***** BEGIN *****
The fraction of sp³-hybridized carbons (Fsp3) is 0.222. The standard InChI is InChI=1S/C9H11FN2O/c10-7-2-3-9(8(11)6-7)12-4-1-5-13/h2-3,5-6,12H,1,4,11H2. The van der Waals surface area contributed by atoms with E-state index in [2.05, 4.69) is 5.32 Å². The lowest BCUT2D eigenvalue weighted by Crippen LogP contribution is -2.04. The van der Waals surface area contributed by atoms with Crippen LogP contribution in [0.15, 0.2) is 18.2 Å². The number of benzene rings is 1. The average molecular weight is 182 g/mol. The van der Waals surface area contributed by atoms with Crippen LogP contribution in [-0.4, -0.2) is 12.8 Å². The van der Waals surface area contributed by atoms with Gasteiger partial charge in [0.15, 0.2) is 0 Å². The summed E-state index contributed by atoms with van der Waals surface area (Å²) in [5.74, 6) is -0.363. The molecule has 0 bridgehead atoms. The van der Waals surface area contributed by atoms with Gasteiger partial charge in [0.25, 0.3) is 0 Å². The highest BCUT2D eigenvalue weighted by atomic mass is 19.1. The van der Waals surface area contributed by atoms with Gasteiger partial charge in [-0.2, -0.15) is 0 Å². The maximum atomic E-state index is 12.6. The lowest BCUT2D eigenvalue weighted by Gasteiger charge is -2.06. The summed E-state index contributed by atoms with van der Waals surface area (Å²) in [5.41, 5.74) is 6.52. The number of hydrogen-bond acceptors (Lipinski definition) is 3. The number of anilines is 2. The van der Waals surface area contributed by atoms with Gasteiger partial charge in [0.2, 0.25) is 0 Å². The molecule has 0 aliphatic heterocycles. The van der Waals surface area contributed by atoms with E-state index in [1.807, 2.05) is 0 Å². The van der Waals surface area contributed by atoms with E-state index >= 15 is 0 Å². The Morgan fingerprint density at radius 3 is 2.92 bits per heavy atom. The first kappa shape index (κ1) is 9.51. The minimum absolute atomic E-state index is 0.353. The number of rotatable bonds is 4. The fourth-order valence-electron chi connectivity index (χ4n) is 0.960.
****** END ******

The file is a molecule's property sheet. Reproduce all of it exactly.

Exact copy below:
The fraction of sp³-hybridized carbons (Fsp3) is 0.222. The standard InChI is InChI=1S/C9H11FN2O/c10-7-2-3-9(8(11)6-7)12-4-1-5-13/h2-3,5-6,12H,1,4,11H2. The van der Waals surface area contributed by atoms with E-state index in [2.05, 4.69) is 5.32 Å². The lowest BCUT2D eigenvalue weighted by Crippen LogP contribution is -2.04. The van der Waals surface area contributed by atoms with Crippen LogP contribution in [0.15, 0.2) is 18.2 Å². The number of benzene rings is 1. The average molecular weight is 182 g/mol. The van der Waals surface area contributed by atoms with Crippen LogP contribution in [-0.4, -0.2) is 12.8 Å². The van der Waals surface area contributed by atoms with Gasteiger partial charge in [0.15, 0.2) is 0 Å². The summed E-state index contributed by atoms with van der Waals surface area (Å²) in [5.74, 6) is -0.363. The molecule has 0 bridgehead atoms. The van der Waals surface area contributed by atoms with Gasteiger partial charge in [0.25, 0.3) is 0 Å². The highest BCUT2D eigenvalue weighted by atomic mass is 19.1. The van der Waals surface area contributed by atoms with Gasteiger partial charge in [-0.2, -0.15) is 0 Å². The maximum atomic E-state index is 12.6. The lowest BCUT2D eigenvalue weighted by Gasteiger charge is -2.06. The summed E-state index contributed by atoms with van der Waals surface area (Å²) in [5.41, 5.74) is 6.52. The number of hydrogen-bond acceptors (Lipinski definition) is 3. The number of anilines is 2. The van der Waals surface area contributed by atoms with Gasteiger partial charge in [0.2, 0.25) is 0 Å². The molecule has 0 aliphatic heterocycles. The van der Waals surface area contributed by atoms with E-state index in [1.807, 2.05) is 0 Å². The van der Waals surface area contributed by atoms with E-state index >= 15 is 0 Å². The Morgan fingerprint density at radius 3 is 2.92 bits per heavy atom. The first kappa shape index (κ1) is 9.51. The minimum absolute atomic E-state index is 0.353. The number of rotatable bonds is 4. The fourth-order valence-electron chi connectivity index (χ4n) is 0.960.